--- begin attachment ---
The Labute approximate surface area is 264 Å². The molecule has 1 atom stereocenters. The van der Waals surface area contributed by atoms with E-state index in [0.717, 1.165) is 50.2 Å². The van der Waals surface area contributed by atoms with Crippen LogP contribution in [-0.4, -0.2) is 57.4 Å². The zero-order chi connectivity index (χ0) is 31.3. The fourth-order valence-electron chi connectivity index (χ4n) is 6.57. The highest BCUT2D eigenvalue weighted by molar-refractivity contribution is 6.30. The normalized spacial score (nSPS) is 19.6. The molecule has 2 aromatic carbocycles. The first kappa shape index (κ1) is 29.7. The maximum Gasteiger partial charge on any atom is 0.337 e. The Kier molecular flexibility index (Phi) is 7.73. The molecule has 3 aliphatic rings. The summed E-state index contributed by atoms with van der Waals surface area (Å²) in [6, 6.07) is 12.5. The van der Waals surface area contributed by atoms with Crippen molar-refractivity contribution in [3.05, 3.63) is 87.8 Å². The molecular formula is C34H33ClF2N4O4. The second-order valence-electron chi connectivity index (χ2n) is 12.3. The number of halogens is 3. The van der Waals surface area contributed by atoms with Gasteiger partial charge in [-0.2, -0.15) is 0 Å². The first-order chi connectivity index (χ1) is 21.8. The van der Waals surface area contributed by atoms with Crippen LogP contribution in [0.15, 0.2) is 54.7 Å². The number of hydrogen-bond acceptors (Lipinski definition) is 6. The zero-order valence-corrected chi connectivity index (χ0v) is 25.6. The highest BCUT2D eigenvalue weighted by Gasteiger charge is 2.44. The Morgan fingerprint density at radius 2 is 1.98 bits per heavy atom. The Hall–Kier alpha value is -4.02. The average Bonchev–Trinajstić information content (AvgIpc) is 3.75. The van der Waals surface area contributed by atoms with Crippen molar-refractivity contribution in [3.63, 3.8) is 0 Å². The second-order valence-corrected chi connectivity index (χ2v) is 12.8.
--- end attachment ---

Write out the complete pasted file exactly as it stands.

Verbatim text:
The Labute approximate surface area is 264 Å². The molecule has 1 atom stereocenters. The van der Waals surface area contributed by atoms with E-state index in [0.717, 1.165) is 50.2 Å². The van der Waals surface area contributed by atoms with Crippen LogP contribution in [-0.4, -0.2) is 57.4 Å². The zero-order chi connectivity index (χ0) is 31.3. The fourth-order valence-electron chi connectivity index (χ4n) is 6.57. The highest BCUT2D eigenvalue weighted by molar-refractivity contribution is 6.30. The normalized spacial score (nSPS) is 19.6. The molecule has 2 aromatic carbocycles. The first kappa shape index (κ1) is 29.7. The maximum Gasteiger partial charge on any atom is 0.337 e. The Kier molecular flexibility index (Phi) is 7.73. The molecule has 3 aliphatic rings. The summed E-state index contributed by atoms with van der Waals surface area (Å²) in [6, 6.07) is 12.5. The van der Waals surface area contributed by atoms with Crippen molar-refractivity contribution in [3.05, 3.63) is 87.8 Å². The molecular formula is C34H33ClF2N4O4. The second-order valence-electron chi connectivity index (χ2n) is 12.3. The number of halogens is 3. The van der Waals surface area contributed by atoms with Gasteiger partial charge in [-0.2, -0.15) is 0 Å². The first-order chi connectivity index (χ1) is 21.8. The van der Waals surface area contributed by atoms with Crippen LogP contribution in [0.15, 0.2) is 54.7 Å². The number of hydrogen-bond acceptors (Lipinski definition) is 6. The zero-order valence-corrected chi connectivity index (χ0v) is 25.6. The highest BCUT2D eigenvalue weighted by Gasteiger charge is 2.44. The Morgan fingerprint density at radius 2 is 1.98 bits per heavy atom. The Hall–Kier alpha value is -4.02. The average Bonchev–Trinajstić information content (AvgIpc) is 3.75. The van der Waals surface area contributed by atoms with Crippen molar-refractivity contribution in [3.63, 3.8) is 0 Å². The second-order valence-corrected chi connectivity index (χ2v) is 12.8.